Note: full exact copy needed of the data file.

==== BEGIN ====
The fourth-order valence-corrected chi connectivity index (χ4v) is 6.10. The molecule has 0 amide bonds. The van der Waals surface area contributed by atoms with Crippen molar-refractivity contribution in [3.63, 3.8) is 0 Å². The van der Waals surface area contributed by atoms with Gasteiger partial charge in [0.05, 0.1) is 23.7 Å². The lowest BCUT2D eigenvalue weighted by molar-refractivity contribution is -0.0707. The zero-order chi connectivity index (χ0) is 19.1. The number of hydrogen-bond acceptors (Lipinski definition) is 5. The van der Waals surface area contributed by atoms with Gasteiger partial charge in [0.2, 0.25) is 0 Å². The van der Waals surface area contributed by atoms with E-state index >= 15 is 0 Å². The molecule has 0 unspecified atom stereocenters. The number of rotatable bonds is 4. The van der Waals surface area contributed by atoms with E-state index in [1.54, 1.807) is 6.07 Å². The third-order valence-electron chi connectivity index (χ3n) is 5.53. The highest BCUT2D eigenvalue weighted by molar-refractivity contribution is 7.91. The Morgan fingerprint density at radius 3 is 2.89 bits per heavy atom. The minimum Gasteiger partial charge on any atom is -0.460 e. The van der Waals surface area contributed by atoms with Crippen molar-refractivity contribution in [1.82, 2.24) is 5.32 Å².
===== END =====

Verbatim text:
The fourth-order valence-corrected chi connectivity index (χ4v) is 6.10. The molecule has 0 amide bonds. The van der Waals surface area contributed by atoms with Crippen molar-refractivity contribution in [3.63, 3.8) is 0 Å². The van der Waals surface area contributed by atoms with Gasteiger partial charge in [0.05, 0.1) is 23.7 Å². The lowest BCUT2D eigenvalue weighted by molar-refractivity contribution is -0.0707. The zero-order chi connectivity index (χ0) is 19.1. The number of hydrogen-bond acceptors (Lipinski definition) is 5. The van der Waals surface area contributed by atoms with Gasteiger partial charge in [0.2, 0.25) is 0 Å². The van der Waals surface area contributed by atoms with E-state index >= 15 is 0 Å². The molecule has 0 unspecified atom stereocenters. The number of rotatable bonds is 4. The van der Waals surface area contributed by atoms with E-state index in [1.54, 1.807) is 6.07 Å². The third-order valence-electron chi connectivity index (χ3n) is 5.53. The highest BCUT2D eigenvalue weighted by molar-refractivity contribution is 7.91. The Morgan fingerprint density at radius 3 is 2.89 bits per heavy atom. The minimum Gasteiger partial charge on any atom is -0.460 e. The van der Waals surface area contributed by atoms with Crippen molar-refractivity contribution in [1.82, 2.24) is 5.32 Å².